Friday, July 25, 2008

The Bethlehem Murders, Matt Rees


Omar Yussef has taught history to the children of Bethlehem for as long as anyone can remember. When a favourite former pupil, George Saba, is arrested over a murder, Omar is convinced that he has been framed. With George facing imminent execution, Omar sets out to prove his innocence.

As Omar falls foul of his headmaster and the local police chief, time begins to run out for this teacher-turned-detective. His classroom is bombed and members of his family are threatened. But with no one else willing to stand up for the truth, it is up to Omar to act, even as bloodshed and heartbreak surround him.

Along with quest adventures, really good detective and crime novels rank pretty high on my list of books to read for pure indulgence and enjoyment.

The Bethlehem Murders by Matt Rees falls into this category without a shadow of a doubt. A pure pleasure to read from start to finish with a main character, Omar Yusuf, being a likeable, tough and honest creation in a setting and situation where things are pretty awful.

Like in Barbara Nadel's books you are transported to somewhere so completely different to what you are used to, that you rely solely on the author's observations through the characters and therefore you respond in kind.

In the creation of Omar Yusuf, we have a very wise, sympathetic, honest and forthright person who gives a completely new outlook on the troubles of the West Bank in Palestine. It really brings the shock and horror of what it is like living in a desolate war-torn place home to those who have never had the opportunity to either visit or examine this awful conflict closer.

I hasten to add that although the book is highly charged and it gives a strong flavour of what things are like, it is not a political satire or political comment in any way. It shoots from the hip and tells it like it is. How gunmen are a daily fact of life, how Israeli fire from the other side of the valley is something to be endured. And how ordinary people like you and I soldier on because to give up is unthinkable.

And it is in the day to day lives of these people that the book shines. Through Omar's desperate search to save the life of his student, awful things are uncovered - George is being set up by an Isreali collaborator and other people are murdered to keep him from being released.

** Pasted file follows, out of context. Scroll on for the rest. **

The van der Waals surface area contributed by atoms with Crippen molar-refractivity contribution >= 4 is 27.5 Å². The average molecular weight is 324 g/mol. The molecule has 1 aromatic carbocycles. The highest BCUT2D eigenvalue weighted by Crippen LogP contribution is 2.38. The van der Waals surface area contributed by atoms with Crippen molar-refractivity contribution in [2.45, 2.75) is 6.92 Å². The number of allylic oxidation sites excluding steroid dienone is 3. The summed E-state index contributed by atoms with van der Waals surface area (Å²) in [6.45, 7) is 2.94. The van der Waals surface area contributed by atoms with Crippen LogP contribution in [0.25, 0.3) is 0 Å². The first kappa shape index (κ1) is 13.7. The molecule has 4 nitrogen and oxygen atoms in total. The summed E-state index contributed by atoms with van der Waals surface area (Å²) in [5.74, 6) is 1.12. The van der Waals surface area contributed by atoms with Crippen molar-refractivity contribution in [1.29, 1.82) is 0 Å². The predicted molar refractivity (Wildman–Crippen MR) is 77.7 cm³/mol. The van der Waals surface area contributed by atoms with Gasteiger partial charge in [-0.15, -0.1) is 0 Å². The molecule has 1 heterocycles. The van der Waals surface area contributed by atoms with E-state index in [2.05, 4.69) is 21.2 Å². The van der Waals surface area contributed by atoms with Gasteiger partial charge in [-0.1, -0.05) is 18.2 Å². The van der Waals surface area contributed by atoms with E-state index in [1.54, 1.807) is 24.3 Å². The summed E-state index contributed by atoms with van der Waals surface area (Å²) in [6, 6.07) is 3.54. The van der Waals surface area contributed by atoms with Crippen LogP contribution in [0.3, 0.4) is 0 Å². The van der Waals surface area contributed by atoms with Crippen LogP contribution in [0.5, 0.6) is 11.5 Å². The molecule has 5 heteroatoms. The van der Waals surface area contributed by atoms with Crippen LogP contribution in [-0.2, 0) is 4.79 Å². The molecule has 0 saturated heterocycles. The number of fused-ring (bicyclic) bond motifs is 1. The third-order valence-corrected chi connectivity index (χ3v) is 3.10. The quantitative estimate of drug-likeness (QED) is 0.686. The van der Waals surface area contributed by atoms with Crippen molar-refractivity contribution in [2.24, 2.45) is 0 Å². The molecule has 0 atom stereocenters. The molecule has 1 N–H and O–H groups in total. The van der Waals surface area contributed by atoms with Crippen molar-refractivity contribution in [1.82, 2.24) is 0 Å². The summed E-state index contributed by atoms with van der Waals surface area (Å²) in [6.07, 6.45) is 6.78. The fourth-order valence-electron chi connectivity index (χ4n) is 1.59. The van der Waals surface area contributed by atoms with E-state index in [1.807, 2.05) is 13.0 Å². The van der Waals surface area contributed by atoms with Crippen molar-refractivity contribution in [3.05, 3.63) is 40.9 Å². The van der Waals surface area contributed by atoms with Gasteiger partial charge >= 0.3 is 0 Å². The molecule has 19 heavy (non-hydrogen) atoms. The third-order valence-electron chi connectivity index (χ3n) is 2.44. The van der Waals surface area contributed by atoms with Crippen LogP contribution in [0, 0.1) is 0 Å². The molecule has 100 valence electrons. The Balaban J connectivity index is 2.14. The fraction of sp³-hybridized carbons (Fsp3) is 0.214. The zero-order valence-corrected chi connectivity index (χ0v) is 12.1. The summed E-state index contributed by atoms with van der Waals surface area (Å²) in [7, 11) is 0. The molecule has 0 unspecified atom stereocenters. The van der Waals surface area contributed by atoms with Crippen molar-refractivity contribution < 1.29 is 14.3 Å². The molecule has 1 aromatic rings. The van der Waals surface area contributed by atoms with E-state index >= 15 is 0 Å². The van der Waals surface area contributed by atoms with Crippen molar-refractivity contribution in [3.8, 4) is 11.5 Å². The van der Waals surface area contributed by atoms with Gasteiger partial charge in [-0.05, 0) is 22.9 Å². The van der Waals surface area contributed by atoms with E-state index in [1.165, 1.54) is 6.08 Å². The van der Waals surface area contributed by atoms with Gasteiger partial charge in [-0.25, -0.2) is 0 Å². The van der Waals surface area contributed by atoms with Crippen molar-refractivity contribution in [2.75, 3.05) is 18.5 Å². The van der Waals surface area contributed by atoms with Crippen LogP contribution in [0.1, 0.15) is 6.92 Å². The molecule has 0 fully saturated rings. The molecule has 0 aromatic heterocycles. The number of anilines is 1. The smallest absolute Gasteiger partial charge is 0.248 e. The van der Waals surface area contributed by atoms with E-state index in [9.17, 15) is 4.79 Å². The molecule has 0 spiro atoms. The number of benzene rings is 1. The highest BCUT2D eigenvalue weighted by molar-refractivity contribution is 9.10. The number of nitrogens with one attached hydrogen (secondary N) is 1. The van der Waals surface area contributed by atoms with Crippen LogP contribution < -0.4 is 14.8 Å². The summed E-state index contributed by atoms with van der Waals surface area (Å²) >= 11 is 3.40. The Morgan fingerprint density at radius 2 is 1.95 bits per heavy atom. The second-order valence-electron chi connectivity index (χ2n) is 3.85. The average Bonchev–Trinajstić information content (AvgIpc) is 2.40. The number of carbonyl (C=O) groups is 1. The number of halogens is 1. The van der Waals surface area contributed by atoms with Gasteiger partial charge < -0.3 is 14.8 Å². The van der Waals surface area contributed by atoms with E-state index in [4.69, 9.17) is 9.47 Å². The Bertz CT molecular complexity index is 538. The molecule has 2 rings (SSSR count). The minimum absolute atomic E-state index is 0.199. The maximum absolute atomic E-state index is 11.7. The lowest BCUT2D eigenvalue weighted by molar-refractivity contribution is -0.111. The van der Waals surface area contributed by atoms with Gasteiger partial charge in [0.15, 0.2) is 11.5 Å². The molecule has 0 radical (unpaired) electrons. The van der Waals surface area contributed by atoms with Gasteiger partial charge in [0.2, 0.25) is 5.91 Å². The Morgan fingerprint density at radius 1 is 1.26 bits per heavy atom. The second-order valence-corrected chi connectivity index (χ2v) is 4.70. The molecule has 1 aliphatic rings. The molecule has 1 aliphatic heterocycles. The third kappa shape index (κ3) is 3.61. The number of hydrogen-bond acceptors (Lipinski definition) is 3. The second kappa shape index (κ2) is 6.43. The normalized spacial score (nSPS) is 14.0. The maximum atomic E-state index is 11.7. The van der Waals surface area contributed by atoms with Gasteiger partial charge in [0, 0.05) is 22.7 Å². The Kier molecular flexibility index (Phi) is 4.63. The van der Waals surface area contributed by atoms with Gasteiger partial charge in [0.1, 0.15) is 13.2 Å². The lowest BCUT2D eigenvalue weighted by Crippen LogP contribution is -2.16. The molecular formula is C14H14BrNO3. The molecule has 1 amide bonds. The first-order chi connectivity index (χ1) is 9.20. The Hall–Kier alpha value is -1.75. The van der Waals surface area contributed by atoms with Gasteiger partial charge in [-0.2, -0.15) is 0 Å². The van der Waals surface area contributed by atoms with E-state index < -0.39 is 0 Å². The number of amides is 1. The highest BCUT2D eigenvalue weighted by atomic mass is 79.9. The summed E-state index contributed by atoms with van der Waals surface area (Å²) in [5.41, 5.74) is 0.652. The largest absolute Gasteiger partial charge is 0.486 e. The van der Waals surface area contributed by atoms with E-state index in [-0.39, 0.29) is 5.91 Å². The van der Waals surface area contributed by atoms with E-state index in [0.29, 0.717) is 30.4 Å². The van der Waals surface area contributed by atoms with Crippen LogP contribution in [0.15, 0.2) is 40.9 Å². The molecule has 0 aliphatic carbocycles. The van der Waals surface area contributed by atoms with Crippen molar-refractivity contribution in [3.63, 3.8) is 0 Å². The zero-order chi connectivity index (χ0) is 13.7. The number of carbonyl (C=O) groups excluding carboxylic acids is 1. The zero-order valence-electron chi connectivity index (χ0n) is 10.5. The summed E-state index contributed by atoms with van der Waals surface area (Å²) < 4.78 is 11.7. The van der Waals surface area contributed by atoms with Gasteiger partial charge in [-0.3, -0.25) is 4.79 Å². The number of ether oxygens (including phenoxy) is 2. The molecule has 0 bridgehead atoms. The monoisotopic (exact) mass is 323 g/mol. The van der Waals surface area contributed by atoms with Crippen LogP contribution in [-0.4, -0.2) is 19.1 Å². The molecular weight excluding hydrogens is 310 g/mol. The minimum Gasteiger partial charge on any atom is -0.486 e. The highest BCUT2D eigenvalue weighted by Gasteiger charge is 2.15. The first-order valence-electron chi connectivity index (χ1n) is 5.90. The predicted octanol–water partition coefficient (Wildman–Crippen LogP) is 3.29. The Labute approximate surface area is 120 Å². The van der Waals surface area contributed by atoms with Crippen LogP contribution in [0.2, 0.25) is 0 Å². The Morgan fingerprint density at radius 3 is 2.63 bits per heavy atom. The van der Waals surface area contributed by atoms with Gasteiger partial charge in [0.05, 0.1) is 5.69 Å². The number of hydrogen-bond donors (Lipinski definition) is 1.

Omar's character is one created with deft skill. A wise, funny, honest and morally upright character he struggles to cope with the shock of people who are uncaring about the fate of not just his friend and ex-pupil but also has to face the total apathy from everyone involved in this case. Genuinely, no one seems to care. Yet Omar is that breed of man who sets his jaw, straightens his back and trudges on to find the truth, no matter what.

I really enjoyed the book and was sad to put it aside, having finished it in one long read. I will probably reread it again soon and I know that I will be buying some copies for friends to read as it is just so well crafted and held together by a character that is as enigmatic and truthful as I have ever come across.

Matt Rees scored ten out of ten in the character creation department and Omar Yusuf is a long slow study of an intelligent man caught up in happenings in a very brutal world where he struggles to retain his own identity and feels that he is the only one fighting for justice.

A bit about the author:

Matt Rees was born and raised in South Wales. He has covered the Middle East as a journalist for a decade, including six years as Time magazine's Jerusalem bureau chief. He is author of the non-fiction work Cain’s Field: Faith, Fratricide, and Fear in the Middle East. The Bethlehem Murders is his first novel. The second book in the Omar Yussef series, The Saladin Murders, is published by Atlantic Books in January 2008. Matt Rees’s website is


-.- said...

Good review, this book sounds really interesting. I shall put it on my wish list.

Alessandra said...

Great review! This book sounds like a good read.